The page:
"Does this Legislature reflect the demographics of your district and of the state?" Tieszen asked his colleagues. "The answer is clearly no."

Others agreed. Sen. Ryan Maher, R-Isabel, called the Legislature “one of the most expensive hobbies I’ve ever had,” and said he spends about $15,000 per year of his own money traveling around his huge rural district in north-central South Dakota.

Sen. Dan Lederman, R-Dakota Dunes, said a pay increase would help “keep a citizen legislature alive.”

"It is a good step for us to try to get the people involved in the process that don’t necessarily have the funds or the time," Lederman said.

The measure now heads to the full Senate after the Senate State Affairs Committee approved it 7-2, with Sen. Larry Rhoden, R-Union Center and Sen. Corey Brown, R-Gettysburg, voting no.

Bosworth pokes at rival’s fundraising

U.S. Senate candidate Annette Bosworth reportedly had a very good financial quarter (though her actual FEC filing is not yet online), taking in $315,000. That’s less than Mike Rounds, but a lot more than her two rivals: Stace Nelson and Larry Rhoden.

Bosworth knows this. And, this morning, she pointed it out:

Rhoden raises $37K, has $73K on hand

U.S. Senate candidate Larry Rhoden raised $37,740 in the fourth quarter of the year, and has $72,862.15 in the bank.

That’s a step back from Rhoden’s first quarter, when he raised $62,550. His cash on hand is an increase from $55,000 after the first quarter.

Rhoden raised more than his rival Stace Nelson’s $31,040, but far less than frontrunner Mike Rounds’ $516,000 and Annette Bosworth’s reported $315,000.

Rhoden, the dog and the fencing pliers

I’ve had multiple people remark to me about the striking story told by state Sen. Larry Rhoden in yesterday’s article about South Dakota’s proposed bill making animal cruelty a felony. So here’s the full transcript of the remarks, with context.

Before Rhoden told his story about two ranchers living near him, state Rep. Anne Hajek, R-Sioux Falls, was arguing for the bill by talking about how many of the worst human murderers got their start torturing animals:

HAJEK: But they progress, and their violence, then, as they kill things, and they mutilate things, they want to move on to another being. And that generally is people. If we are able to get our arms around that and have some teeth around the law to deal with that if the case presents itself. Hopefully it won’t. But if it does, we right now do not have that mechanism to actually say, this is what the penalty is going to be because you decided to impale cat heads and run around.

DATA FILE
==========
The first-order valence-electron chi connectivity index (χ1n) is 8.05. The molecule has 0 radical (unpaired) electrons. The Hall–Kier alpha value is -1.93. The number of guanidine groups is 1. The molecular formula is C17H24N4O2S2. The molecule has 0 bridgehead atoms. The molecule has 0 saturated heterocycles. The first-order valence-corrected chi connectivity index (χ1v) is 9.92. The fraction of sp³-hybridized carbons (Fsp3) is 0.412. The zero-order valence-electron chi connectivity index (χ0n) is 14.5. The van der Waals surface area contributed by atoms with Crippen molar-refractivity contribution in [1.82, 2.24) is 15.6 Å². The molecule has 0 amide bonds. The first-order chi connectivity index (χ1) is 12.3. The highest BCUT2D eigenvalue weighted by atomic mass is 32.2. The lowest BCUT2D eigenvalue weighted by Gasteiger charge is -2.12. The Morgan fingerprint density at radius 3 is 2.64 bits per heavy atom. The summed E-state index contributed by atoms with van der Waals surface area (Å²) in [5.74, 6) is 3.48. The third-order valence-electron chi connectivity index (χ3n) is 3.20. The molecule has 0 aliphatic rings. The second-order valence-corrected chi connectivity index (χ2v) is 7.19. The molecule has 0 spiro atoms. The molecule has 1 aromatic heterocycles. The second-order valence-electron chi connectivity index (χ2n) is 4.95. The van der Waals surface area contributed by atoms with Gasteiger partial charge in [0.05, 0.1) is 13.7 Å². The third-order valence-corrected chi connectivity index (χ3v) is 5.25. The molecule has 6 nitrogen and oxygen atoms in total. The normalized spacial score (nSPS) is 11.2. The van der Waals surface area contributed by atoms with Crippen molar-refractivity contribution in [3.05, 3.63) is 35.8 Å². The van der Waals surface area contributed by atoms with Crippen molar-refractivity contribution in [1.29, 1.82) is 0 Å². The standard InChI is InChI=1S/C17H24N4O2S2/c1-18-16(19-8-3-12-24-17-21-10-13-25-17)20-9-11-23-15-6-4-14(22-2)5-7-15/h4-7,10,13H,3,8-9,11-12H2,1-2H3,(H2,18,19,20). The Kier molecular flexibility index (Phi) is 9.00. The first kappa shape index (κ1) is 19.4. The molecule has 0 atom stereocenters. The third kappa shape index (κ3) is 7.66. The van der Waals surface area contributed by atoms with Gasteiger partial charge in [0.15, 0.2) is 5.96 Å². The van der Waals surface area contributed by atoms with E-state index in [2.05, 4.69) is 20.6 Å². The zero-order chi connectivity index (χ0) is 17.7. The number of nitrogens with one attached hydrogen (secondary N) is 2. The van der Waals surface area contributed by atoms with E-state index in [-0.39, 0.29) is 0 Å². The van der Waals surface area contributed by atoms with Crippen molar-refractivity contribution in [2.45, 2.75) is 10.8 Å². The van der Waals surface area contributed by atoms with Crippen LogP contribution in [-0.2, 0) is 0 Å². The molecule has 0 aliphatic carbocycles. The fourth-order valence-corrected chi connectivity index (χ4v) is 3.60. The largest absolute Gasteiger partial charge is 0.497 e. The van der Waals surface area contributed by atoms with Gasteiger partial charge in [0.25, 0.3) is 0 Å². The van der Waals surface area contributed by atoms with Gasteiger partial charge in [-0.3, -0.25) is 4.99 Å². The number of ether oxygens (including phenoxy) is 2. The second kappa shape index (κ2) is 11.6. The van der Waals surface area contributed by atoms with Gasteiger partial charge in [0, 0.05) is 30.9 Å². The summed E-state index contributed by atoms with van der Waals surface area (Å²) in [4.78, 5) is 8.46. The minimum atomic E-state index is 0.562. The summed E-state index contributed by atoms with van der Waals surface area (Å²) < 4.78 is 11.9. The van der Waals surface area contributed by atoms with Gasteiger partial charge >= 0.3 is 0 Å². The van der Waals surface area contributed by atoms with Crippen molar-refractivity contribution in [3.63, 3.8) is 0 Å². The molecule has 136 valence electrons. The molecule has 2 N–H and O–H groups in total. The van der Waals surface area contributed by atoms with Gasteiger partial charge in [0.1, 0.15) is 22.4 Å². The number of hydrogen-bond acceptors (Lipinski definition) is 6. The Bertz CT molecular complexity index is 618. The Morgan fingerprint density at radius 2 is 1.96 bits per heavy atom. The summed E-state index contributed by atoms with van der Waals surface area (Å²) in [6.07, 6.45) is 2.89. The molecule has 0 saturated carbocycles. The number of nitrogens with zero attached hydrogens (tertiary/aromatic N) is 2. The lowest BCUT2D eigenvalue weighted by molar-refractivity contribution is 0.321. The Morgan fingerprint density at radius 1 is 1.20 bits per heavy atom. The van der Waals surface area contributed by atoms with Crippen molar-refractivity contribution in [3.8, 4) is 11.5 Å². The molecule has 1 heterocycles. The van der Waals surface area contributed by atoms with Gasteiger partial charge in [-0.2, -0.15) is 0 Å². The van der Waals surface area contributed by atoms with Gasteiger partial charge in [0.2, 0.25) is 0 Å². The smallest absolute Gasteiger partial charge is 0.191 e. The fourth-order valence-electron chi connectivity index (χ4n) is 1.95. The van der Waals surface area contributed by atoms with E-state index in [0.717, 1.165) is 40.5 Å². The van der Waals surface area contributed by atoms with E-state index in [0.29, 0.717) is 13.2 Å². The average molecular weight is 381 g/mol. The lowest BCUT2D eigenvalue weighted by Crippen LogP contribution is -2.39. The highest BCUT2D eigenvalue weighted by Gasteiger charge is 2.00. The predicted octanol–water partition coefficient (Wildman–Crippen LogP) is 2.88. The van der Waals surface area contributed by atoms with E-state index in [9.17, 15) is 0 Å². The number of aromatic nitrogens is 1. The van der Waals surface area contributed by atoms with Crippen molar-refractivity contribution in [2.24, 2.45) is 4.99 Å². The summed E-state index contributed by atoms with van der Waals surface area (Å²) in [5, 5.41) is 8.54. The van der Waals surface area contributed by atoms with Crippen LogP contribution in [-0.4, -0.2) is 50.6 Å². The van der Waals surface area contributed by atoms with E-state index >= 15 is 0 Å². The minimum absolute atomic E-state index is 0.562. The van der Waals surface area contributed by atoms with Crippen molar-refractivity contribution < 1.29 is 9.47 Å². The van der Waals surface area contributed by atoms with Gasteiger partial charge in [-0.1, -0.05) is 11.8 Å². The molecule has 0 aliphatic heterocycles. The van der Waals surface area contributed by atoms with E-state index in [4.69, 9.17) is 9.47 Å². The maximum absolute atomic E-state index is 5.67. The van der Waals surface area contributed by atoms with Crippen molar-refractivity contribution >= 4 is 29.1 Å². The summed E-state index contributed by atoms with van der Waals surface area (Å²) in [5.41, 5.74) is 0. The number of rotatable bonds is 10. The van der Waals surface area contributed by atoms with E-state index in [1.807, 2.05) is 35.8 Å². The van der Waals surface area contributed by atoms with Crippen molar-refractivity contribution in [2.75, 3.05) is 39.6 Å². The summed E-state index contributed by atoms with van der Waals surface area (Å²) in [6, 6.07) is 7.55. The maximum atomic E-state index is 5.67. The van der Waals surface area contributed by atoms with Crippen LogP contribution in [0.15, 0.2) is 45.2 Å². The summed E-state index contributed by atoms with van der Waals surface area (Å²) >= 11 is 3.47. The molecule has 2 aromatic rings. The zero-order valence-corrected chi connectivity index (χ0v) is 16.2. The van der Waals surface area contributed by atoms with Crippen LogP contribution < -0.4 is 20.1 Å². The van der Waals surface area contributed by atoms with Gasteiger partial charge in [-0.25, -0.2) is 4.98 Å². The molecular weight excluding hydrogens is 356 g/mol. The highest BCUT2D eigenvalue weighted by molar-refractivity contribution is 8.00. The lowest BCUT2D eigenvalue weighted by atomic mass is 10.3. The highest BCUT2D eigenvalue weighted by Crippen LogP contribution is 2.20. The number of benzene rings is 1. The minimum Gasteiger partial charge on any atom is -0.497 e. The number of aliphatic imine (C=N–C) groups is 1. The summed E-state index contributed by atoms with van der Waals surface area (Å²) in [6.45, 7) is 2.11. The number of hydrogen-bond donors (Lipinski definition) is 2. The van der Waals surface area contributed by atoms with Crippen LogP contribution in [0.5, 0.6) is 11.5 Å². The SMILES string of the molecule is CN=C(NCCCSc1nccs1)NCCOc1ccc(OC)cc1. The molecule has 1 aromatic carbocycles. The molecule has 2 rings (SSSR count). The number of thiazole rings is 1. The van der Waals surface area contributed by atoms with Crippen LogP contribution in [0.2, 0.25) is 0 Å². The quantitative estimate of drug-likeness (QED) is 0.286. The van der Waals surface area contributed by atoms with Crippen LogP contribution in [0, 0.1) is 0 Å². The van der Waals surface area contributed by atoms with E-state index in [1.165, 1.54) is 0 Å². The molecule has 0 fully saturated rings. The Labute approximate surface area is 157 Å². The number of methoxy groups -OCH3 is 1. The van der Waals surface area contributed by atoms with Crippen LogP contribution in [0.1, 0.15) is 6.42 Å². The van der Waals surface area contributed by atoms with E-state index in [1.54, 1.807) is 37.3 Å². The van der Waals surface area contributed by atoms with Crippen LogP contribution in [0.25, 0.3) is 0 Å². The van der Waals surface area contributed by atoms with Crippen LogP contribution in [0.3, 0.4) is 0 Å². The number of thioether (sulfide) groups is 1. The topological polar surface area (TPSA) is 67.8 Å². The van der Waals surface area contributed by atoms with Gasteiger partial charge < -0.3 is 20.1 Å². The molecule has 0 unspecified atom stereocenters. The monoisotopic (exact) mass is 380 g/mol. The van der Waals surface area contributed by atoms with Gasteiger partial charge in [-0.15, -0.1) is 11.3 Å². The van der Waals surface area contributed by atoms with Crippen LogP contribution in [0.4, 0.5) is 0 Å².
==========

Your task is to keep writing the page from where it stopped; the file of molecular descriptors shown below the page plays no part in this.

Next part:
As I said, the Colorado shooters, that’s what they did. They then moved on, but they would kill and mutilate animals.

I agree it’s extreme, I agree, and I hope we never see it.

RHODEN: My issue is extreme on the other side of the equation.

HAJEK: And we won’t touch that.

RHODEN: Well, with the current administration, the current people, but times are changing. You have more people that are willing to push the envelope. Now we create a felony — I’ll give you an extreme example on the other side. You know, there’s some characters in my country. A few years back a neighbor came to another neighbor, who was fencing in the ditch with his dog alongside, and he informed him that he lost some sheep the night before and he thought it was his dog that had done it. He said, well, I don’t think it was my dog. And he said, yeah, I really think it was. The rancher walked over and grabbed his dog — called his dog over, and opened his mouth, and there was wool in his teeth. He said, ‘I’ll be damned, you’re right,’ he took his fencing pliers, and killed him — killed the dog.

HAJEK: I think that is already addressed, in terms of if the animal is going after livestock.